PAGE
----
Many Americans are choosing to take car trips this summer, and Michigan offers great opportunities for camping. Even if a trip isn’t in the stars, families can make their backyard a campground on June 26, Great American Backyard Campout Day, or any day for that matter. Either way, being prepared is the key to a successful adventure.
Camping and days of exploring are exciting but can be exhausting, making the need for healthy and energy-boosting foods a must. Unfortunately, many go-to camping meals are highly processed and offer little nutrients, such as hot dogs and burgers along with salty condiments.
Fueling foods should contain complex carbohydrates for long-lasting energy and protein to keep you full.
Fueling foods for camping
Here are some excellent foods to bring or prepare ahead of time:
Sandwiches. Peanut/almond butter and banana on whole wheat are convenient, shelf-stable and healthy.
Veggies in foil. Cut zucchini, yellow squash, mushrooms, onions and peppers ahead of time and wrap in aluminum foil. It’s best to avoid acidic veggies like tomatoes and lemons as these react with the foil. Grill the foil wrap over the campfire and top with an Italian vinaigrette.
Overnight oats. This excellent breakfast made with chia seeds, milk, nut butter, fruit and oats packs in all the nutrients needed for a day of adventure. Make it at the campsite or ahead of time as it keeps well for 1-2 days in a cooler.
Bars. Granola or protein bars containing less than 6 grams of added sugar are great choices. Look for nuts and whole grains at the top of the ingredient list.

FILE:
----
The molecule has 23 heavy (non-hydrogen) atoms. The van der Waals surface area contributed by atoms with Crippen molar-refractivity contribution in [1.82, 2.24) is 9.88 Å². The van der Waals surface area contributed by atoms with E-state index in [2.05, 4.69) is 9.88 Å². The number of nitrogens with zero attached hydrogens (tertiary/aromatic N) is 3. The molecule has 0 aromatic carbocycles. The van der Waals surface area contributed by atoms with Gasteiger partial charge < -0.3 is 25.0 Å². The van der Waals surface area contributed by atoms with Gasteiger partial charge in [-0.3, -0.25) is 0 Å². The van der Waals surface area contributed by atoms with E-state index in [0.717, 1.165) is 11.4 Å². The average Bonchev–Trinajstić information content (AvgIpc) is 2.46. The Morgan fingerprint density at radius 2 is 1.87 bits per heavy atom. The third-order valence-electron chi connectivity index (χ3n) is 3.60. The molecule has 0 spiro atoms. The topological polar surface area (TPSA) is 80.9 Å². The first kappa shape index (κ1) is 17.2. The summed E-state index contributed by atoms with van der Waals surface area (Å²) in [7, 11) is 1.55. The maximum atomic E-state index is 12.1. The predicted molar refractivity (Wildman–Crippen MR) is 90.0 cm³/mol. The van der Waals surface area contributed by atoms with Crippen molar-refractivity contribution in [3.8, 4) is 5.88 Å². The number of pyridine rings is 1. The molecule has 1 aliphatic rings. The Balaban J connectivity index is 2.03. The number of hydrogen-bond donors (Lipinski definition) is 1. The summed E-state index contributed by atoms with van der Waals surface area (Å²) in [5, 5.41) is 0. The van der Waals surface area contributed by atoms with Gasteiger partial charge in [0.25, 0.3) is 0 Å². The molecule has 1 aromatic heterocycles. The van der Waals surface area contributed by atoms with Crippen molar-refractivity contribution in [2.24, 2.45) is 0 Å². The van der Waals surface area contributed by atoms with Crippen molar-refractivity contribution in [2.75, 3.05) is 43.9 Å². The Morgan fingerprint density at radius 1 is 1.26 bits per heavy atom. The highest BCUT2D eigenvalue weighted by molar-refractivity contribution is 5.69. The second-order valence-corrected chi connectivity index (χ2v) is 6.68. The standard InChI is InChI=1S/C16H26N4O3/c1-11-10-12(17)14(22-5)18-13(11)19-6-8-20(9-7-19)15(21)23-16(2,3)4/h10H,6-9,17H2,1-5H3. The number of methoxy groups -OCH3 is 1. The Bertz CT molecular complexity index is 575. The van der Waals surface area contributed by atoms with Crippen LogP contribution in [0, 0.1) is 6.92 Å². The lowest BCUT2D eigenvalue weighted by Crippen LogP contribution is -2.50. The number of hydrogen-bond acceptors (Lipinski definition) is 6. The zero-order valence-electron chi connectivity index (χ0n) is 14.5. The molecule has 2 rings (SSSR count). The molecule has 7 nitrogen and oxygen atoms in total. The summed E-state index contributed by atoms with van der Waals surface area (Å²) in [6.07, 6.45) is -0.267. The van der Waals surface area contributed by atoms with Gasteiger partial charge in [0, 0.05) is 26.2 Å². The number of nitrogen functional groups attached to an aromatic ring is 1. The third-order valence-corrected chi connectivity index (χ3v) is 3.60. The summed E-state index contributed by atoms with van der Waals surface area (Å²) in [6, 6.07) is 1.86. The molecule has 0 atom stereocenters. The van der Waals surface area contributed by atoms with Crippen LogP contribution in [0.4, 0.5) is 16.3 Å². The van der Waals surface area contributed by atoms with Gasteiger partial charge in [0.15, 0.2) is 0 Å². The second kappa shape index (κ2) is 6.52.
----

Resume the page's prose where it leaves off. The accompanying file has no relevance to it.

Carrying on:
Nuts and seeds. Nuts and seeds, along with dried fruits, are shelf-stable and easy to store.
Easy-to-store fruit. Bring along fruit that requires minimal preparation and isn’t subject to easy bruising including bananas, apples, pears, kiwis and oranges.
Salad in a jar. The goal is to avoid mixing veggies with high water content — like lettuce— with dressing. Prepare a Mason jar with hard veggies — such as peppers and onions — at the bottom and cover with a dressing of choice. Next, add protein — such as beans or grilled chicken — then watery veggies, such as cucumber, and cheese and nuts. Finally, fill the jar with lettuce and store it in a cooler for a fresh meal that just needs a good shake for your first full day of camping.
Banana s’mores. If you ask me, it’s not a proper camping trip if s’mores aren’t involved. Substitute a 1-inch-thick banana slice for the marshmallow and dark chocolate for the milk chocolate. Avoid 80% dark or more as it may have trouble melting — 60% is ideal.
Keep Safety in Mind
Less-than-ideal situations can happen in the wilderness, making it important to keep safety in mind. Be sure to keep these items handy on your camping trip:
- First-aid kit that includes bandages, gauze, hydrogen peroxide, skin-care ointment, etc.
- Insect repellent registered with the U.S. Environmental Protection Agency and a veterinarian-approved flea-and-tick regimen for your furry friend if they’re tagging along.
- Sunglasses and sunscreen with at least 30 SPF.
- Plenty of water.
- Flashlights with extra batteries.
- Trash bags to keep wildlife and nature safe.
- A whistle in case a member or members of your party get separated, or other worst-case scenarios.
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- Camping 101: What You Need to Know
- Hiking in Michigan: Where to Go and How to Start
Shanthi Appelö is a registered dietitian and health and wellness spokesperson for Blue Cross Blue Shield of Michigan based in Detroit. Passionate about the science of nutrition and behavior, Shanthi has experience working in clinical nutrition, public health and teaching in the university setting. In her free time, she enjoys experimenting in the kitchen, exploring the outdoors, working on art and spending time with family.
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